Headlines I Wish I Hadn’t Seen

States aren’t interested in discouraging smoking; tobacco is a cash cow.

The federal government is considering lawsuits against the states that have legalized marijuana.

Where evidence-based medicine didn’t work: the case of salt consumption.

Government accountants can’t agree on whether Medicaid actually spent one of every ten Medicaid dollars.

Comments (11)

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  1. Louise says:

    The salt study present a very interesting dilemma — do you present the public with uncertain yet somewhat compelling evidence while explicitly cautioning about how uncertain it is? The public is generally used to a high degree of certainty when news outlets report scientific studies, even if that’s not the case. Misdirection is unethical, of course, but the national dialogue always trumps up every study and raises expectations of certainty for future work.

  2. Buster says:

    The federal government is considering lawsuits against the states that have legalized marijuana.

    So much for states’ rights! In states which have legalized marijuana, people who want to smoke a doober can obtain a prescription, and buy from the local growers, who are highly-regulated. The feds would rather people risk their health and safety by buying it from clandestine dealers who are supplying drugs imported from Mexico — the funds from which help support the Mexican drug cartels.

  3. Hollie says:

    “Nationally, 19 percent of adults smoke, down from over 40 percent in 1965. But rates remain high for less-educated Americans. Twenty-seven percent of Americans with only a high school diploma smoke, compared with just 8 percent of those with a college degree or higher, according to C.D.C. data from 2010. The highest rate — 34 percent — was among black men who did not graduate from high school.”
    It’s nice to see the averages have dropped since the sixtys. Where are the tobacco taxes funds going?

  4. Slater says:

    “Tobacco use is the No. 1 cause of preventable death in the United States, killing more than 400,000 Americans every year, according to the C.D.C”

    -if this isnt reason enought to quit or not smoke, then I dont think there is anythin the governmnet can do.

  5. Thomas says:

    Smoking results in more deaths each year than the use of all illegal drugs combined.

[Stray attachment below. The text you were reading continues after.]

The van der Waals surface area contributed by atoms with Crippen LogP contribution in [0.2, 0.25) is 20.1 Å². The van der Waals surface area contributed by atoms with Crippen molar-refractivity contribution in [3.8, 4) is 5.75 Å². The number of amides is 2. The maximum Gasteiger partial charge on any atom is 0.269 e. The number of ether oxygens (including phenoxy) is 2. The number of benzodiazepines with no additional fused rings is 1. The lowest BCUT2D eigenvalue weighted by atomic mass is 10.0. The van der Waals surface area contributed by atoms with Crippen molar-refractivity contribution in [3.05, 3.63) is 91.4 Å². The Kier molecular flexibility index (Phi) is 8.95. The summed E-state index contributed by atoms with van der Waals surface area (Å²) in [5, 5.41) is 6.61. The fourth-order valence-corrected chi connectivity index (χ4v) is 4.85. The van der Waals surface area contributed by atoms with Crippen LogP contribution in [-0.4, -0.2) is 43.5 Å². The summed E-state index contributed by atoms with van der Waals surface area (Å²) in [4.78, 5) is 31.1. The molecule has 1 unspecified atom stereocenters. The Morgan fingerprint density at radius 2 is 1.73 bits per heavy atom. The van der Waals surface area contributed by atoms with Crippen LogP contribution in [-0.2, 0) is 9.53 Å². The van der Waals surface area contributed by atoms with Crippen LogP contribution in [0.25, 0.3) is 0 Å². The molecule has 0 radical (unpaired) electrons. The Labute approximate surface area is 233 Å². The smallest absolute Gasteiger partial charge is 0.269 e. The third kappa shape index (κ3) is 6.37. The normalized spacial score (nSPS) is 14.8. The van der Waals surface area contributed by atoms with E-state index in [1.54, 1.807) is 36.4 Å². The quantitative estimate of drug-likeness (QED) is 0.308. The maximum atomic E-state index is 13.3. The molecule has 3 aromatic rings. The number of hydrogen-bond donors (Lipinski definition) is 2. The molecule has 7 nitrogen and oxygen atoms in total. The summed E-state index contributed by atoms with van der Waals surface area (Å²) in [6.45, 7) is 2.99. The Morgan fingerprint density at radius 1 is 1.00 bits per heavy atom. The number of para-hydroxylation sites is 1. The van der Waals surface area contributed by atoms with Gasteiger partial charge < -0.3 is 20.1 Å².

6. Jordan says:

    It’s interesting that this study about salt comes up immediately after a link to Bloomberg’s dietary legislation.

  7. Charles says:

    States aren’t interested in discouraging smoking; tobacco is a cash cow.

    This is bizarre.

    “States are on track to collect a record $25.7 billion in tobacco taxes and settlement money in the current fiscal year, but they are set to spend less than 2 percent of that on prevention” Seriously?! they are not only making billions of dollars but they are keeping this money for themselves…for what? We are not talking about thousands of dollars, not even millions…but billions!! Wwhat could they possibily be using this money for? It would only make sense for them to invest it and use towards educating people against smoking and preventing it, but I guess they are too greedy and too selfish to even put others before themselves. So upsetting that these are the so-called people that run our government and make all the decisions. How irresponsible.

  8. seyyed says:

    these articles are all very interesting

  9. Jonathan says:

    How does it even make sense that the federal government wants to suit those states who have legalized marijuana…but they are doing nothing about those states trying to encourage smoking while making billions of dollars off of tobacco taxes?? I’m not a marijuana supporter by any means, but in any case marijuana has shown to have some medical use to it that actually helps people recover and deal with certain conditions…tobacco kills people! but I guess that doesn’t matter…Argh I’m getting a headache just from reading these bizarre news. I might go have a cigarette shortly.

  10. August says:

    “The Department of Justice is reviewing the legalization initiatives recently passed in Colorado and Washington State. The department’s responsibility to enforce the Controlled Substances Act remains unchanged.”

    I think the federal government has pretty much got this one in the bag.

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